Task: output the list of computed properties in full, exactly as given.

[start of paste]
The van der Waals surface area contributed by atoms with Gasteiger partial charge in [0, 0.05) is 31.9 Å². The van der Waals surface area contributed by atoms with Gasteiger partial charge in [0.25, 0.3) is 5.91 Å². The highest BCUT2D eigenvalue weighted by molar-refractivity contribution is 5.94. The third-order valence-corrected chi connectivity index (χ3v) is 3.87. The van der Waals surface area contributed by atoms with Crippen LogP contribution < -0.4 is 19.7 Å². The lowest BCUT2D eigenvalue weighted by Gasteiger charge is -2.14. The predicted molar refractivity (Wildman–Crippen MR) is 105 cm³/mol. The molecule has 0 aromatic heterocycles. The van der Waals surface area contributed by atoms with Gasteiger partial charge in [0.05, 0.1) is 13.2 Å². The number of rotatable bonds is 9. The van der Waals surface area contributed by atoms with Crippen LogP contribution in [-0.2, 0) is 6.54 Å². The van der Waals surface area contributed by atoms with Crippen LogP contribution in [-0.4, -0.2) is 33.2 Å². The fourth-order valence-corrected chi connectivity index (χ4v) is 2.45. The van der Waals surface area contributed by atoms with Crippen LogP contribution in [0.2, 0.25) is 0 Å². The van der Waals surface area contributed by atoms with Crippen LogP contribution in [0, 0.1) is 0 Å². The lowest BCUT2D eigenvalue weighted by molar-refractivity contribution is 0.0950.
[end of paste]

The van der Waals surface area contributed by atoms with Gasteiger partial charge in [0, 0.05) is 31.9 Å². The van der Waals surface area contributed by atoms with Gasteiger partial charge in [0.25, 0.3) is 5.91 Å². The highest BCUT2D eigenvalue weighted by molar-refractivity contribution is 5.94. The third-order valence-corrected chi connectivity index (χ3v) is 3.87. The van der Waals surface area contributed by atoms with Crippen LogP contribution < -0.4 is 19.7 Å². The lowest BCUT2D eigenvalue weighted by Gasteiger charge is -2.14. The predicted molar refractivity (Wildman–Crippen MR) is 105 cm³/mol. The molecule has 0 aromatic heterocycles. The van der Waals surface area contributed by atoms with Gasteiger partial charge in [0.05, 0.1) is 13.2 Å². The number of rotatable bonds is 9. The van der Waals surface area contributed by atoms with Crippen LogP contribution in [-0.2, 0) is 6.54 Å². The van der Waals surface area contributed by atoms with Crippen LogP contribution in [-0.4, -0.2) is 33.2 Å². The fourth-order valence-corrected chi connectivity index (χ4v) is 2.45. The van der Waals surface area contributed by atoms with Crippen LogP contribution in [0.2, 0.25) is 0 Å². The van der Waals surface area contributed by atoms with Crippen LogP contribution in [0, 0.1) is 0 Å². The lowest BCUT2D eigenvalue weighted by molar-refractivity contribution is 0.0950.